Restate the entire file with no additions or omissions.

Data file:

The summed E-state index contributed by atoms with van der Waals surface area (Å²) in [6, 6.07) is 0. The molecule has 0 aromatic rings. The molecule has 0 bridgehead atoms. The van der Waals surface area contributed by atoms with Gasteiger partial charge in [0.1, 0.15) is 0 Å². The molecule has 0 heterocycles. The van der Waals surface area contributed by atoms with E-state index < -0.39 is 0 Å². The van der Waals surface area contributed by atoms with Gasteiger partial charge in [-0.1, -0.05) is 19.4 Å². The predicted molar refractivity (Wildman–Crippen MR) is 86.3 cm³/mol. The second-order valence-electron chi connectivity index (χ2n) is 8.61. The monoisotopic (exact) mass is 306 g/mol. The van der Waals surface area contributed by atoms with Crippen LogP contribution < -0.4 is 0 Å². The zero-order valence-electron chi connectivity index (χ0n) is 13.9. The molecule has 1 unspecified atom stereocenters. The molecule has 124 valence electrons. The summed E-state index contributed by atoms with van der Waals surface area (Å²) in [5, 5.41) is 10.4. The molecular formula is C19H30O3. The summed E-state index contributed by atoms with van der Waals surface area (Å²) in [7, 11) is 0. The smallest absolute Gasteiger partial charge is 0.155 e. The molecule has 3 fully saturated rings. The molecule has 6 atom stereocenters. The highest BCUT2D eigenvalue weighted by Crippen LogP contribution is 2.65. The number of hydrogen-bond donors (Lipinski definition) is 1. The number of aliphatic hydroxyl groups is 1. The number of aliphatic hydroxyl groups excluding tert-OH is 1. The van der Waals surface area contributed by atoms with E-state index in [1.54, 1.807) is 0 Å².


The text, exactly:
The summed E-state index contributed by atoms with van der Waals surface area (Å²) in [6, 6.07) is 0. The molecule has 0 aromatic rings. The molecule has 0 bridgehead atoms. The van der Waals surface area contributed by atoms with Gasteiger partial charge in [0.1, 0.15) is 0 Å². The molecule has 0 heterocycles. The van der Waals surface area contributed by atoms with E-state index < -0.39 is 0 Å². The van der Waals surface area contributed by atoms with Gasteiger partial charge in [-0.1, -0.05) is 19.4 Å². The predicted molar refractivity (Wildman–Crippen MR) is 86.3 cm³/mol. The second-order valence-electron chi connectivity index (χ2n) is 8.61. The monoisotopic (exact) mass is 306 g/mol. The van der Waals surface area contributed by atoms with Crippen LogP contribution < -0.4 is 0 Å². The zero-order valence-electron chi connectivity index (χ0n) is 13.9. The molecule has 1 unspecified atom stereocenters. The molecule has 124 valence electrons. The summed E-state index contributed by atoms with van der Waals surface area (Å²) in [5, 5.41) is 10.4. The molecular formula is C19H30O3. The summed E-state index contributed by atoms with van der Waals surface area (Å²) in [7, 11) is 0. The smallest absolute Gasteiger partial charge is 0.155 e. The molecule has 3 fully saturated rings. The molecule has 6 atom stereocenters. The highest BCUT2D eigenvalue weighted by Crippen LogP contribution is 2.65. The number of hydrogen-bond donors (Lipinski definition) is 1. The number of aliphatic hydroxyl groups is 1. The number of aliphatic hydroxyl groups excluding tert-OH is 1. The van der Waals surface area contributed by atoms with E-state index in [1.54, 1.807) is 0 Å².